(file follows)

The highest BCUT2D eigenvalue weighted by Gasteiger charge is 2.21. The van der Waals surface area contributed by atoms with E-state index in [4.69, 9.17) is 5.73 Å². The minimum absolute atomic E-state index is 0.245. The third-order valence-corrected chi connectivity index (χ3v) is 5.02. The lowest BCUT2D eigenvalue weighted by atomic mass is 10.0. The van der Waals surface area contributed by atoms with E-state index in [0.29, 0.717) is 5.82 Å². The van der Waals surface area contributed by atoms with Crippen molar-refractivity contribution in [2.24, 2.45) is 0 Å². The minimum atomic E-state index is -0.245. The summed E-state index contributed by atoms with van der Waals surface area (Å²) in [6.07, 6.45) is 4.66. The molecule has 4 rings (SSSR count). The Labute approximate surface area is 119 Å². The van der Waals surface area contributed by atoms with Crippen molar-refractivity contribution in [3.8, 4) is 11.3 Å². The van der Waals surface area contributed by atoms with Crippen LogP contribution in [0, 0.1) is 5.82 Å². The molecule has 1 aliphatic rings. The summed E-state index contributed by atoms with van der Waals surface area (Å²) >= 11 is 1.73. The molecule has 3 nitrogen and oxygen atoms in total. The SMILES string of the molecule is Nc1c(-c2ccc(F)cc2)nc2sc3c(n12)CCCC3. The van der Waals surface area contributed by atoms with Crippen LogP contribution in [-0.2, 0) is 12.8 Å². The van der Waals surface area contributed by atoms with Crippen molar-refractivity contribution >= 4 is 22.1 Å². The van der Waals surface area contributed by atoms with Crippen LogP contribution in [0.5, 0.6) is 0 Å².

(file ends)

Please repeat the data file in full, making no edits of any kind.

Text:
The highest BCUT2D eigenvalue weighted by Gasteiger charge is 2.21. The van der Waals surface area contributed by atoms with E-state index in [4.69, 9.17) is 5.73 Å². The minimum absolute atomic E-state index is 0.245. The third-order valence-corrected chi connectivity index (χ3v) is 5.02. The lowest BCUT2D eigenvalue weighted by atomic mass is 10.0. The van der Waals surface area contributed by atoms with E-state index in [0.29, 0.717) is 5.82 Å². The van der Waals surface area contributed by atoms with Crippen molar-refractivity contribution in [2.24, 2.45) is 0 Å². The minimum atomic E-state index is -0.245. The summed E-state index contributed by atoms with van der Waals surface area (Å²) in [6.07, 6.45) is 4.66. The molecule has 4 rings (SSSR count). The Labute approximate surface area is 119 Å². The van der Waals surface area contributed by atoms with Crippen molar-refractivity contribution in [3.8, 4) is 11.3 Å². The van der Waals surface area contributed by atoms with Crippen LogP contribution in [0, 0.1) is 5.82 Å². The molecule has 1 aliphatic rings. The summed E-state index contributed by atoms with van der Waals surface area (Å²) >= 11 is 1.73. The molecule has 3 nitrogen and oxygen atoms in total. The SMILES string of the molecule is Nc1c(-c2ccc(F)cc2)nc2sc3c(n12)CCCC3. The van der Waals surface area contributed by atoms with Crippen LogP contribution in [-0.2, 0) is 12.8 Å². The van der Waals surface area contributed by atoms with Crippen molar-refractivity contribution >= 4 is 22.1 Å². The van der Waals surface area contributed by atoms with Crippen LogP contribution in [0.5, 0.6) is 0 Å².